Hofmann-Engl (2001, 2002a, 2002b, 2003a, 2003b, 2004 & 2005) introduced melodic similarity as a combination of melotonic (pitch), chronotonic (durational) and dynamic (loudness distribution)similarity (compare the research resource page).
In 2005, Robert D. Vincent at MC Gill University, Toronto, published a similarity tutorial coining the term Hofmann-Engl similarity referring to melotonic similarity. The tutorial's home page is here.
An applet calculating chronotonic (rhythmic) similarity was not developed. Hence, we are presenting such an applet below. However, the user interface is not very friendly at this point in time.
Firstly, imputing values is not straight forward.
Secondly, the values for k1 and k3 are unclear to a new user. The preset values are the best values as found within one experiment by Hofmann-Engl (2003). It might be an idea to simply keep the preset values unless the user is familiar with the theory behind the algorithm. However, k1 can be viewed as the chrontonic similarity component related to the structure of the two c-chains (rhythms) which are to be compared and k3 with the tempo difference.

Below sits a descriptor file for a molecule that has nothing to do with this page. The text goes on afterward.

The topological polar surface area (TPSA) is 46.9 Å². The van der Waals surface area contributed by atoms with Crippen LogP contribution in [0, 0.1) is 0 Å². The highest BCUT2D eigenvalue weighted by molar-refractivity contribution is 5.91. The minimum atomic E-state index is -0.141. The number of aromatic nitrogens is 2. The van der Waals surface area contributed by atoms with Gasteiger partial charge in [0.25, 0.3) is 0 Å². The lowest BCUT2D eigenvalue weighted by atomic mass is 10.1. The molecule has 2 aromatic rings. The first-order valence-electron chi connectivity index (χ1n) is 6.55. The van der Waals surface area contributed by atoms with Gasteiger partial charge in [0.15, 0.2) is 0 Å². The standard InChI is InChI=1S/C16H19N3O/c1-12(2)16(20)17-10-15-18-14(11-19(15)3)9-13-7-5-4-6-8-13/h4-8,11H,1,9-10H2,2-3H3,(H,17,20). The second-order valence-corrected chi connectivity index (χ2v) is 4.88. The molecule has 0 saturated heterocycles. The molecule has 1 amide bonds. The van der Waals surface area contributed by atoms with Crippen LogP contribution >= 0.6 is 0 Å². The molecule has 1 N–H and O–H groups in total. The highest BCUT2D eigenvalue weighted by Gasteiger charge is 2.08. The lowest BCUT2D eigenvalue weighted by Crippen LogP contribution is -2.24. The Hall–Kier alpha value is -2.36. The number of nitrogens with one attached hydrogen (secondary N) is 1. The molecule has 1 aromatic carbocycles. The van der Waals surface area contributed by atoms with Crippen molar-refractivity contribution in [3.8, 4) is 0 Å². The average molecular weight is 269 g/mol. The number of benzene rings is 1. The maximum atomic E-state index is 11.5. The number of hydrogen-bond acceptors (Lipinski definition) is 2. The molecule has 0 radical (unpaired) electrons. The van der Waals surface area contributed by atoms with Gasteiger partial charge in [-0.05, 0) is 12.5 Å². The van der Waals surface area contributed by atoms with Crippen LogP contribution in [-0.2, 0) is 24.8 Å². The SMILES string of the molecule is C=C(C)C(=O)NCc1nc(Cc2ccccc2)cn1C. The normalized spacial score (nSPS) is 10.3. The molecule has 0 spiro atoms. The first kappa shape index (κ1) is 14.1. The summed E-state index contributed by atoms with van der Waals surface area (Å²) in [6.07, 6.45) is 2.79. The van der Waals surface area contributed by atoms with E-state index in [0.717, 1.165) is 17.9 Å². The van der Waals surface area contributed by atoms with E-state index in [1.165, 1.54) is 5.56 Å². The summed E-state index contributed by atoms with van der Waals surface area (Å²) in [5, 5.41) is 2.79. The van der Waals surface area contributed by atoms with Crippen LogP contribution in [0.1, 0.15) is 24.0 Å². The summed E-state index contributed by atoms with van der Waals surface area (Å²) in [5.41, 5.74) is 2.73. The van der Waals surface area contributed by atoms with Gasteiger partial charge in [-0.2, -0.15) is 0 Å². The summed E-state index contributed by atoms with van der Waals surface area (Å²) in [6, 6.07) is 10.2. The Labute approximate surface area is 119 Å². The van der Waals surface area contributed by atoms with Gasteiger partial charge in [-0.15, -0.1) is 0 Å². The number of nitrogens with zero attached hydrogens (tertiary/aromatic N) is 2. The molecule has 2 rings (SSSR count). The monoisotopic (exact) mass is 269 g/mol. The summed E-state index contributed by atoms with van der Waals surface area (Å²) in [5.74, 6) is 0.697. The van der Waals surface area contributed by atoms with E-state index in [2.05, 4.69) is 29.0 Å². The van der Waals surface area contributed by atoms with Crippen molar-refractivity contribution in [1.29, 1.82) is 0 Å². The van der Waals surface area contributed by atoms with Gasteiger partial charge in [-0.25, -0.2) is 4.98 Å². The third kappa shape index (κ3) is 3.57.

Thirdly, there is no proper error protection. For instance, if a user forgets to clear a previous calculation, the following one will be wrong.
Finally, the fragments have to have the same length. For instance, a rhythm (c-chain) can be compared only to another one with 5 notes. Comparing 4 notes with 5 will result in wrong computations.
Nevertheless, this applet at least works even if there is much room for improvement. The rhythms are to be entered best as fractions such as multiples of atomic beats. This is assuming two c-chains are multiples of 16th notes, values are expressed as multiples of 1/16 (e.g.: Rhythm 1: 1/2 1/4 1/4 and Rhythm 2: 1/4 1/4 1/8 1/16 1/16 1/4 are to be inputed as: Rhythm 1: 8 8 8 8 8 8 8 8 4 4 4 4 4 4 4 4 and Rhythm 2: 4 4 4 4 4 4 4 4 2 2 1 1 4 4 4 4. Compare: Rhythmic Similarity. A theoretical and empirical approach, ICMPC 7 (2002))
The program is copyright protected. However, the source code can be found here. The author welcomes suggestions.Ludger Hofmann-Engl © 2008